The results of a randomized phase III study showed that when ipilimumab (also known as MDX-010) was administered with or without the gp100 peptide vaccine, it extended survival by 34% compared with the gp100 peptide vaccine alone in patients with previously treated advanced melanoma.
CHICAGO, IL—The results of a randomized phase III study showed that when ipilimumab (also known as MDX-010) was administered with or without the gp100 peptide vaccine, it extended survival by 34% compared with the gp100 peptide vaccine alone in patients with previously treated advanced melanoma. “Over the past 30 years, randomized clinical trials have repeatedly failed to demonstrate an improvement in overall survival in patients with advanced melanoma, which is an extremely difficult disease to treat,” said lead researcher Steven O’Day, MD, chief of research and director, Melanoma Clinic, The Angeles Clinic and Research Institute, Los Angeles, CA. “These results are an exciting advance, both for patients with advanced melanoma and for the field of cancer immunology.”
Ipilimumab, a fully human monoclonal antibody that is administered intravenously, represents a new class of drugs that activates T-cells of the immune system to seek and destroy melanoma cells, he explained. Ipilimumab inhibits the cytotoxic T-lymphocyte-associated antigen 4 (CTLA-4) molecule. CTLA-4 suppresses the immune system’s response to disease, and blocking its activity stimulates the immune system to fight the melanoma. The gp100 vaccine is an experimental melanoma peptide vaccine that also stimulates T cells to attack melanoma cells but has modest anti-cancer activity.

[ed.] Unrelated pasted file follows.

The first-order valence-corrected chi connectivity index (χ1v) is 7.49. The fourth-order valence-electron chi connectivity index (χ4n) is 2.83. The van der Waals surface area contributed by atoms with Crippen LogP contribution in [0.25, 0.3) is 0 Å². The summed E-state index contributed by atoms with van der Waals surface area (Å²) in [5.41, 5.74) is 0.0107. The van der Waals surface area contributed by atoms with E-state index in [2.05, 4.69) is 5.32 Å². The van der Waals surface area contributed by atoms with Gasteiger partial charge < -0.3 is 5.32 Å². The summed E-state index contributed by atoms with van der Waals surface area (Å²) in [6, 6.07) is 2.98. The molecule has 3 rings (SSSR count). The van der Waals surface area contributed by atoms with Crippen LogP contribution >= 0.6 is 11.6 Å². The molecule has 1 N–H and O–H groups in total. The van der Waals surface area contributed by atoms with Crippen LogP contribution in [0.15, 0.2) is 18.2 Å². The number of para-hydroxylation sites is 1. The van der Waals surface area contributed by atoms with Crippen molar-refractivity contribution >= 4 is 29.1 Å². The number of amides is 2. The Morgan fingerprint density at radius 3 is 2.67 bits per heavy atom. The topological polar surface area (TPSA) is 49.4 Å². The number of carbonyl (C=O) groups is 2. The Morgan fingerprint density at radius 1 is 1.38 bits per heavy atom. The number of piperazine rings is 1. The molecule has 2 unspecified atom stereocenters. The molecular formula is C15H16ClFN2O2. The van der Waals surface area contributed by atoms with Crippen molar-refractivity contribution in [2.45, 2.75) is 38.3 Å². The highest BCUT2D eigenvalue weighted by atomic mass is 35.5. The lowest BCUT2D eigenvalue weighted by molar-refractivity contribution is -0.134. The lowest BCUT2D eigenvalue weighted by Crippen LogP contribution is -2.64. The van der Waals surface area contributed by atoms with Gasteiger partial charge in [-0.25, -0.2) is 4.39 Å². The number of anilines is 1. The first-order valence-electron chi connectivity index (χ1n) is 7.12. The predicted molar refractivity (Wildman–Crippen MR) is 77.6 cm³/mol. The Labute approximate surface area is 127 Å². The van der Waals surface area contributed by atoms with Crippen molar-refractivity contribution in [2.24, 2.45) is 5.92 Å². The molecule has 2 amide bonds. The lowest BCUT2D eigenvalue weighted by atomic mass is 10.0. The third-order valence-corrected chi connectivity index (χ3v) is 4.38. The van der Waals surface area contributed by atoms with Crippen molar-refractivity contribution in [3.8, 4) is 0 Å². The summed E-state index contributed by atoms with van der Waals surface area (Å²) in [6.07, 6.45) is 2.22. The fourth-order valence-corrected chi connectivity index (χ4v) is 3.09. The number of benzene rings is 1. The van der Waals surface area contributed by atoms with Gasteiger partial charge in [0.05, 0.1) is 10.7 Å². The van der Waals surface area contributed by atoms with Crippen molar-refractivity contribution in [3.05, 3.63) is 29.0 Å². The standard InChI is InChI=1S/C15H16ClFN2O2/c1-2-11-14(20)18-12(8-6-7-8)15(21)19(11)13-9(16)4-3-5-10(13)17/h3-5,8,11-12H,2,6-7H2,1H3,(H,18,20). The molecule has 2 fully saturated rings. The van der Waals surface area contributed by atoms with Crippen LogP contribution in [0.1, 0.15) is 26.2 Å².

The study enrolled 676 patients at 125 centers in 13 countries. Patients were randomized 3:1:1 to receive ipilimumab plus the gp100 vaccine, ipilimumab alone, or the gp100 vaccine alone. All patients had been pretreated for metastatic melanoma, and all were HLA-A0201 positive, which is a prerequisite for receiving the peptide vaccine. In both ipilimumab arms, overall median survival was improved to 10 months from 6.4 months in the vaccine-alone arm. Both 1-year and 2-year survival was almost double in patients who received ipilimumab: 1-year survival was 25% in the vaccine-alone arm and 46% in the ipilimumab-treated patients, whereas 2-year survival was 14% in the vaccine-alone arm and 24% in the ipilimumab-treated patients. O’Day said that some ipilimumab-treated patients were living at 4.5 years.
When the gp100 vaccine was added to ipilimumab, it did not improve survival or increase toxicity, O’Day noted. Ipilimumab’s side effects were generally mild to moderate and immune-related, but 10% to 15% of patients experienced severe side effects that required high-dose therapy. In addition, there were some treatment-related deaths. “This is a powerful drug,” said O’Day, who reported that treatment-related deaths occurred in 2.1% to 3.1% of patients in the ipilimumab arms. Of these deaths, 1.3% to 1.5% was immune related.
Other preliminary studies have shown that side effects typically appear soon after treatment with ipilimumab. Most commonly, gastrointestinal and skin reactions occur; less frequently, hepatitis, inflammation of the pituitary gland, eye inflammation, and nephritis can occur.
The study was sponsored by Bristol-Myers Squibb. FDA approval of ipilimumab is expected this year.